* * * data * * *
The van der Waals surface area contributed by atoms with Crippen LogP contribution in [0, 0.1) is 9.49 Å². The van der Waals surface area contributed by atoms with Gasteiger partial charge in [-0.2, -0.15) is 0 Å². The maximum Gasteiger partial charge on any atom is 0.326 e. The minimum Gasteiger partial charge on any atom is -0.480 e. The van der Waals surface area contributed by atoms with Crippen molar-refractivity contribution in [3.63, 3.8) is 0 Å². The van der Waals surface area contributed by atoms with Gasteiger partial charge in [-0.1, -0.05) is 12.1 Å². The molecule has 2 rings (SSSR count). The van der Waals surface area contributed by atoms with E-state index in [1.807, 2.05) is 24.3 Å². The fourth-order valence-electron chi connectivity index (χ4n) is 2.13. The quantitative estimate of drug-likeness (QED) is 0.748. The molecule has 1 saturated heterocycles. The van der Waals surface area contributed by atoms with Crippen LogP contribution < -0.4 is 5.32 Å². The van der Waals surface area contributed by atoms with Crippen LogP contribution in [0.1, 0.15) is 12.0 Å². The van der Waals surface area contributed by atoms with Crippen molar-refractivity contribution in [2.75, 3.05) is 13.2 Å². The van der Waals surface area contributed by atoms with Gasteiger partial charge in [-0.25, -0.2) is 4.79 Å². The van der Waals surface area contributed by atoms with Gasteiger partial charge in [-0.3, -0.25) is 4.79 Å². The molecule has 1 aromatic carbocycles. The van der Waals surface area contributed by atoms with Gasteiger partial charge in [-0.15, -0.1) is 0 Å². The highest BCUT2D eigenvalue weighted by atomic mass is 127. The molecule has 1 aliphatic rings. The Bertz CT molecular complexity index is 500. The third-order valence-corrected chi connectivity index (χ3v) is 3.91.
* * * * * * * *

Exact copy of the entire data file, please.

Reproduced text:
The van der Waals surface area contributed by atoms with Crippen LogP contribution in [0, 0.1) is 9.49 Å². The van der Waals surface area contributed by atoms with Gasteiger partial charge in [-0.2, -0.15) is 0 Å². The maximum Gasteiger partial charge on any atom is 0.326 e. The minimum Gasteiger partial charge on any atom is -0.480 e. The van der Waals surface area contributed by atoms with Crippen molar-refractivity contribution in [3.63, 3.8) is 0 Å². The van der Waals surface area contributed by atoms with Gasteiger partial charge in [-0.1, -0.05) is 12.1 Å². The molecule has 2 rings (SSSR count). The van der Waals surface area contributed by atoms with E-state index in [1.807, 2.05) is 24.3 Å². The fourth-order valence-electron chi connectivity index (χ4n) is 2.13. The quantitative estimate of drug-likeness (QED) is 0.748. The molecule has 1 saturated heterocycles. The van der Waals surface area contributed by atoms with Crippen LogP contribution < -0.4 is 5.32 Å². The van der Waals surface area contributed by atoms with Crippen LogP contribution in [0.1, 0.15) is 12.0 Å². The van der Waals surface area contributed by atoms with Crippen molar-refractivity contribution in [2.75, 3.05) is 13.2 Å². The van der Waals surface area contributed by atoms with Gasteiger partial charge in [-0.25, -0.2) is 4.79 Å². The van der Waals surface area contributed by atoms with Gasteiger partial charge in [-0.3, -0.25) is 4.79 Å². The molecule has 1 aromatic carbocycles. The van der Waals surface area contributed by atoms with Gasteiger partial charge in [-0.15, -0.1) is 0 Å². The highest BCUT2D eigenvalue weighted by atomic mass is 127. The molecule has 1 aliphatic rings. The Bertz CT molecular complexity index is 500. The third-order valence-corrected chi connectivity index (χ3v) is 3.91.